What to Expect When Your Tattoo Is Healing – Part 2
Now, remember that some people heal faster than others. What is true for you might not be true for your best friend. Even if you got tattoos around the same time, the process might differ depending on genetics, lifestyle, and – what you are eating. Here we try to continue to provide you with a more or less a general timeline.
During the first week
After your tattoo begins to dry out on the third or fourth day (given that you are not still wearing an adhesive medical-grade bandage where everything underneath sort of takes care of itself up until day seven), the itching usually commences.
We are all different when it comes to our tolerance of this particular discomfort, but we covered a couple of ways in which you can ease the malaise without scratching in our post from last week.
When the skin begins to dry out, the area of the tattoo may also feel tight, as if it is pulling a little. Your skin might also still feel a little warm to the touch. This is perfectly normal, but the swelling should begin to subside by now.
Absolutely no scratching, picking or peeling
About one week after having it done, your tattoo will most likely begin to flake and peel, which is an entirely normal part of the process. There is no actual ink coming off. It is just part of the epidermis, the top layer of your skin, kind of like a snake shedding. However, it is really important that you let this happen naturally. No matter how tempting it may be, do not pick at it or try to peel it off. Picking or scratching any scabs that may form could potentially change the appearance of the tattoo or cause scarring.
This process will continue through the second week of getting your new body art. After about 14 days, however, the flakiness should subside. And, thankfully, so should the itch. Meanwhile, your tattoo is still settling. This might mean that it may look a little dull and lacklustre for a while. Do not become disheartened or fall out of love with it. Give it some time to get cosy, and vibrancy should return.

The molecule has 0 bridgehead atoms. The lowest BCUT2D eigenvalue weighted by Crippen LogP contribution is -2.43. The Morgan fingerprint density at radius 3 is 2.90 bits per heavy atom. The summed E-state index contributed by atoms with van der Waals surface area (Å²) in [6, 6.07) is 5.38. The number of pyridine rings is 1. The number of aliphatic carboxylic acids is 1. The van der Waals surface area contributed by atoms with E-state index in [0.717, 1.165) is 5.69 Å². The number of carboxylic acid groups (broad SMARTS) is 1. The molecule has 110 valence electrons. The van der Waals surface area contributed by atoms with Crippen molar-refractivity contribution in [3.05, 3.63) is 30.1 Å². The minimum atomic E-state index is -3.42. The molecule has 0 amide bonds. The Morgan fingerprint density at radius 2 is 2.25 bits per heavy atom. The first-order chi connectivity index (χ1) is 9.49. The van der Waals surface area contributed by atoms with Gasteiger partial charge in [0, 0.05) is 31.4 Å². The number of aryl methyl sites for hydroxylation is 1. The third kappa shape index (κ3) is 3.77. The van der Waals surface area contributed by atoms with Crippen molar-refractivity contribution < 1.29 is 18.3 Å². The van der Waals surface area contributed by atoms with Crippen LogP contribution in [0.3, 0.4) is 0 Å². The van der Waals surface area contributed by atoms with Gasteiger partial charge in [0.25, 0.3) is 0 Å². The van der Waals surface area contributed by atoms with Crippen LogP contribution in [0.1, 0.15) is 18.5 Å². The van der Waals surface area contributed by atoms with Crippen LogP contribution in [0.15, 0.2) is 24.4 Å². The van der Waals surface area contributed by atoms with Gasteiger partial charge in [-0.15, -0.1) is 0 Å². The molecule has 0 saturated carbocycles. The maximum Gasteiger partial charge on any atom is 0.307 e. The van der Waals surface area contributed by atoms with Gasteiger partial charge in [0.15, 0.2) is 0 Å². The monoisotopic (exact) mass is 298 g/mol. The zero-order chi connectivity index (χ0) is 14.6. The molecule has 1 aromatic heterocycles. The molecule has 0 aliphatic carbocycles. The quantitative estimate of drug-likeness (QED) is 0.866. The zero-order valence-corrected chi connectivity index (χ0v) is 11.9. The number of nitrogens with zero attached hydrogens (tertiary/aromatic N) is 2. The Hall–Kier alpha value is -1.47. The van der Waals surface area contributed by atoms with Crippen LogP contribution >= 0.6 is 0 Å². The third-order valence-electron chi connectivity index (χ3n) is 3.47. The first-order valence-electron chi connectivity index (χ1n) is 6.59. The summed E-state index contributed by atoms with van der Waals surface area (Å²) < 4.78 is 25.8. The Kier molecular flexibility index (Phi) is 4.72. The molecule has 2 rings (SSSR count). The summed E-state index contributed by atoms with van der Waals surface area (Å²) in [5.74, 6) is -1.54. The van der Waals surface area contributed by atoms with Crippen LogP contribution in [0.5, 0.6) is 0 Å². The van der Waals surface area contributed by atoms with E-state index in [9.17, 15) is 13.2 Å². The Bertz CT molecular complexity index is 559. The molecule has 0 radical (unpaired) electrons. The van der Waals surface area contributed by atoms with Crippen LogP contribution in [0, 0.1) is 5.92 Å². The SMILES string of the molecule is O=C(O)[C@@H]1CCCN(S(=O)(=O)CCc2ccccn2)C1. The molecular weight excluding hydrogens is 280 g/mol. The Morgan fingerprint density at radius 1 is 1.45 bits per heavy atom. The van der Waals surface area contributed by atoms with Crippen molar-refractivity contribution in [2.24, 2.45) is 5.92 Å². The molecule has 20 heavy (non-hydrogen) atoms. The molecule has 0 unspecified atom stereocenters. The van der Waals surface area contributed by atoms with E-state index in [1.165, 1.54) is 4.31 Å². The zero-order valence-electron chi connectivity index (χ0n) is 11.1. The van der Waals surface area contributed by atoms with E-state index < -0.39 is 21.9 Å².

What tattoos take longer?
Naturally, larger tattoos will take longer to heal as there is a greater area that needs to recuperate. Healing timelines also depends on the location on the body. Areas that bend and flex a lot, such as, say, the wrist, ankle, or right above the knee, will take longer to heal as the surface keeps getting manipulated.
Colour tattoos also generally take longer to heal. This is because of the contents of the ink. Red ink especially seems to increase healing time substantially. Do also remember that while a tattoo will be healed on the siurface within two to four weeks, the actual, deeper process will take anything up to six months.
Be patient for a couple of weeks
While your tattoo is healing, do not submerge it into the water, do not work out to the point of breaking a sweat, stay away from the gym with tons of bacteria mingling about, no saunas, and definitely no sunbathing! You did not sit through all of that just to have to go get a touch up within a few months, right?
Plus, your immune system will likely be a little weakened as it has just dealt with foreign ink invaders. Rest, relax, replenish and restore. Eat good quality food and consider supplementing with Vitamin C. And you, and your new tattoo will be right as rain.
Ps – Even the best intentions to keep a new tattoo out of harm’s ways sometimes fall short. If anything ever feels off to you about your new tattoo, please contact your studio or artist immediately.